Wednesday, February 20, 2008

Children of God

Sipaj, readers! Someone almost started crying in a Tires Plus this morning. That's how good this book is.

Children of God is Mary Doria Russell's sequel to The Sparrow (which I loved) and she continues the stories started in that first book expertly.

Father Emilio Sandoz is still trying to come to grips with what happened to him on the planet Rakhat. He's broken physically, emotionally, and especially spiritually. This Jesuit priest has given up on his faith, much to the consternation of his superiors. They can only come to one conclusion: Sandoz must return to Rakhat. Of course, given what happened to Sandoz, that's not exaclty an easy sell (and no, I won't say what happened to him. Read The Sparrow and find out for yourself!).

In the meantime, life on Rakhat is undergoing a number of radical changes thanks to the Jesuit mission. Without realizing it, Sandoz and his compatriots set off a massive shift in VaRakhati society, tipping the balance between the Runa and the Jana'ata forever.

You know that Sandoz will eventually go back to Rakhat. But what and who will be waiting for him when he returns?

Once again, Russell employs a time-jumping narrative structure. One minute, we're in Naples in 2060. The next, we're back on Rakhat in 2042, shortly after the first Jesuit mission fell apart. Then we're at a point beyond the ending of the book, catching glimpses of what's about to come yet never truly seeing what Russell has up her sleeve. It takes a bit of getting used to, but Russell employs the scheme masterfully.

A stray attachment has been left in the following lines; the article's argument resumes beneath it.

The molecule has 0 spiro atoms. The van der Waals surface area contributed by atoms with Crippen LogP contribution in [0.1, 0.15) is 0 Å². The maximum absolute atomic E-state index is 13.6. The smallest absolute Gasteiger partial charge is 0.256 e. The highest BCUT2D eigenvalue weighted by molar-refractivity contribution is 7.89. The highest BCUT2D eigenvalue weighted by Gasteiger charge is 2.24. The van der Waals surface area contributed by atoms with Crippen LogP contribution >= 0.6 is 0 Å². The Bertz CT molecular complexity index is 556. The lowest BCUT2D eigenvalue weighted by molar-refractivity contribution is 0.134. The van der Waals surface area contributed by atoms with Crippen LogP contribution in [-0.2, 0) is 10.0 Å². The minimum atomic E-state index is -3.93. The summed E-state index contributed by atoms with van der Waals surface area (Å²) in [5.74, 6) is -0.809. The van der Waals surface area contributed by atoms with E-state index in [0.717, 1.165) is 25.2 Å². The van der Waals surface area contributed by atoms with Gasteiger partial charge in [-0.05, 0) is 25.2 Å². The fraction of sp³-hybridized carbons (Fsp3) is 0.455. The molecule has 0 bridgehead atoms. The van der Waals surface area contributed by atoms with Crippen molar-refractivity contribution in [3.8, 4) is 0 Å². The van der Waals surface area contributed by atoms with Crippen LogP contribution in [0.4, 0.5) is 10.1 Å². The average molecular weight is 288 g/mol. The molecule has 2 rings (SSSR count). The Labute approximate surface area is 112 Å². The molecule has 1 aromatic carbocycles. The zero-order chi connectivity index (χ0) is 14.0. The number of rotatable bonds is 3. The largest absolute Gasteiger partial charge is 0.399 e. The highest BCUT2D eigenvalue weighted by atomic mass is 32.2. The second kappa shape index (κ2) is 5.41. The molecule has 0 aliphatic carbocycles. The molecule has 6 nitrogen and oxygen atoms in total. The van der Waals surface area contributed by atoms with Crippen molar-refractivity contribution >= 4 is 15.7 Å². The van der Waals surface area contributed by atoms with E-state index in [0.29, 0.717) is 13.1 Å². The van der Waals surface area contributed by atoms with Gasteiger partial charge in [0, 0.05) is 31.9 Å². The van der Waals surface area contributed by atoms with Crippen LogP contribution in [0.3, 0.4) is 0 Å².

Once again, my only gripe is with Russell's take on certain matters of faith. I seem to recall reading that Russell was an atheist who converted to Judaism mostly so her children would have a moral up-bringing. It's this background that maddened me when I read The Sparrow, since the Jesuits sounded more like Jewish rabbis than Catholic priests. She does a bit better in Children of God but not by much.

As a result, I'm not certain I'm happy with the conclusions she draws at the end of the books. She seems to be asking the question, "Does God find us in the ashes?" And her answer would appear to be, "Who knows if He's even there out of the ashes?" Naturally I'm not too taken with that.

But what almost redeems her effort is what almost got me crying in a Tires Plus, a statement that Father John Candotti makes at the very end of the book regarding Exodus 33:17-23. I won't go into details about it. I'd rather you discover it for yourself. But I will say this: regardless of Russell's faith (or lack thereof), that thought alone gave me much to mull over.

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